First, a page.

Eliot C. Heher, MD
“We should have you on the ground in Boston in 15 to 20 minutes,” the pilot announced as the flight attendants collected the last cups and napkins. “And remember: the most dangerous leg of your journey is the ride home from the airport. So buckle up and drive carefully.”
That’s great advice I received recently from someone who knows a lot about safe travel. While many travelers worry about flying, we take for granted the danger we face whenever we get behind the wheel, or we are in the backseat of a cab. Terrorist attacks, hijackings, unusual bacteria and rare viruses all tend to make more interesting headlines than a cab wreck near some lonely airport. And yet every day travelers are injured or killed in automobile accidents.
Motor vehicle accidents comprise an astounding 25% of all deaths of U.S. travelers abroad1. It makes sense that when you’re driving on unfamiliar roads with a strange rental car, your risk of missing a turn is probably higher than when you are at home. So, please add driving to the long list of tasks you must attend to carefully on your next trip. Listed below are some specific ideas and suggestions – many of which are simple common sense. When it comes to vehicular safety, knowing what to do is the easy part.
Avoid Distractions. Modern drivers scan radio stations, talk on the phone, read, eat, daydream, stare at billboards and basically seem to train their eyes on every possible place other than on the road ahead. All at 65+ MPH. Let’s collectively pinch ourselves and pay better attention to the road.
Wear your seatbelt. Even in cabs. They work.
Speed, fatigue and alcohol kill. Speed, fatigue and alcohol kill. Easy to remember – hard to follow. Since the typical business trip involves a fair amount of hurrying around in a state of chronic fatigue – not to mention a bottle of wine with clients – we all must be particularly mindful of these risks. Jet lag is never fatal unless mixed with a rental car. Caffeine is no substitute for sleep.
Plan your route in advance. Maps are hard to read. Especially when you’re cruising along in the left lane of a rain soaked freeway.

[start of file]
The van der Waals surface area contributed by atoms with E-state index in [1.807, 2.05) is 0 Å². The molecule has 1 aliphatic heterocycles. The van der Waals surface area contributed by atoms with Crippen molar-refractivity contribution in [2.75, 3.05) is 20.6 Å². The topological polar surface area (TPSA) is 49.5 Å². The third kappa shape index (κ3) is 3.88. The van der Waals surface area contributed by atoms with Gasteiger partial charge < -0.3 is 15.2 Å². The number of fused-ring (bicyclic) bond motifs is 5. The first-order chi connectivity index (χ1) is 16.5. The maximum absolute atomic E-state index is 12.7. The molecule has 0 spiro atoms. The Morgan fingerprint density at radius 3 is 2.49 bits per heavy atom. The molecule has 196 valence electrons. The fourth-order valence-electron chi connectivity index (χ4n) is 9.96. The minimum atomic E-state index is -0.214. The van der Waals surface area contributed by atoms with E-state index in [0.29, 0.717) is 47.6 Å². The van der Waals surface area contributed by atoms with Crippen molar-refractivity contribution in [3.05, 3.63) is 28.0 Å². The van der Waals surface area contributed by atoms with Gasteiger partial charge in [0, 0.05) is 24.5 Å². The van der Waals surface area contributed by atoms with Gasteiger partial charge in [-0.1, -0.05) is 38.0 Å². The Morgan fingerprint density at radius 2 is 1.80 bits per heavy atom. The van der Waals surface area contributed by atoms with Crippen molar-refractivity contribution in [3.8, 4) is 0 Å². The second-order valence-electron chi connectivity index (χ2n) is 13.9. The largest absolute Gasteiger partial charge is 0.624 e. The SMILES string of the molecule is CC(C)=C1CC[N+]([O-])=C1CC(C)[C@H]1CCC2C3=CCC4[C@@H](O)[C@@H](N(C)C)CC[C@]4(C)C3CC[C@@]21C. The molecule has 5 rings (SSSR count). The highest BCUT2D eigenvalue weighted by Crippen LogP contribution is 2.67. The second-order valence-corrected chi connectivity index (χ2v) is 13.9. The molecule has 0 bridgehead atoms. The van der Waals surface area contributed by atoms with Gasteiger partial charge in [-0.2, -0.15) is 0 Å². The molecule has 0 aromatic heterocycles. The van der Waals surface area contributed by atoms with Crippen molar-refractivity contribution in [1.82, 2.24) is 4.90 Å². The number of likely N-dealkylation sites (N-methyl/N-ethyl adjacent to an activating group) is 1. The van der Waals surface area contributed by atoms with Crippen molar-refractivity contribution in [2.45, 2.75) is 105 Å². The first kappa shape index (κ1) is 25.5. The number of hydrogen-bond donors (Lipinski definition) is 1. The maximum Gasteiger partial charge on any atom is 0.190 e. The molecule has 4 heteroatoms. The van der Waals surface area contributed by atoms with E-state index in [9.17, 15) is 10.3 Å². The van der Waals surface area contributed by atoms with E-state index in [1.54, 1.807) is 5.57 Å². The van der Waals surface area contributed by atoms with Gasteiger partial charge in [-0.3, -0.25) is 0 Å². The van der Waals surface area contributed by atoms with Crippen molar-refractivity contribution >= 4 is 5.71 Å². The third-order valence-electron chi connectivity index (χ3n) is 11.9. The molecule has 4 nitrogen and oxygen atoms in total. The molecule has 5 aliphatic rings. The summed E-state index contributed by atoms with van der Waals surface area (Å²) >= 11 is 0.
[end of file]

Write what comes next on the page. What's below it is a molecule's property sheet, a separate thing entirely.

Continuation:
Beware of dangerous taxi and limousine drivers Use only licensed cabs (you’ll need to do some research to figure out what color taxis can be best trusted in your destination). Ask a speedy cab driver to slow down – or order him to stop so you can get out and get in another cab. Use nationally recognized limousine services like Boston Coach if available – they are more likely to screen and train their drivers and maintain their vehicles properly.
Beware of rental cars. Sometimes hiring a car and driver is the safest thing to do in an unfamiliar city, especially when you’re tired.
Avoid Night Driving. Darkness makes driving in an unfamiliar place even more challenging.
Avoid Motorcycles and Mopeds. Dangerous, at home or away.
Beware of international driving. If you plan to drive while traveling internationally, you face an additional set of challenges. The vehicular fatality rate in most countries exceeds the rate in the U.S. — in certain countries such as Egypt, Kenya and Turkey, the rate is 10, 20 or even 40 times higher. Rental cars and roads in foreign countries are often not as well maintained as they are in the U.S. You will be unfamiliar with local driving laws and customs and confused by road signs (in some countries traffic laws are truly lacking – or are poorly enforced).
As a start, be sure to research basic driving conditions in foreign countries using the State Department’s Consular Information Sheets. These sheets also contain information about the relative safety of public transportation. The Association for Safe International Road Travel provides its individual and corporate members with very detailed reports about road safety in foreign countries. Supplement your own research by checking with your local sponsor or host about the various alternatives – much better to get advice from a local expert than to pick a taxi or a bus based on a free route map or the suggestion of a passer-by.
1Hargarten SW, Baker TD, Guptill K: Overseas fatalities of United States citizen travelers: An analysis of deaths related to international travel. Annals of Emergency Medicine 20:622, 1991.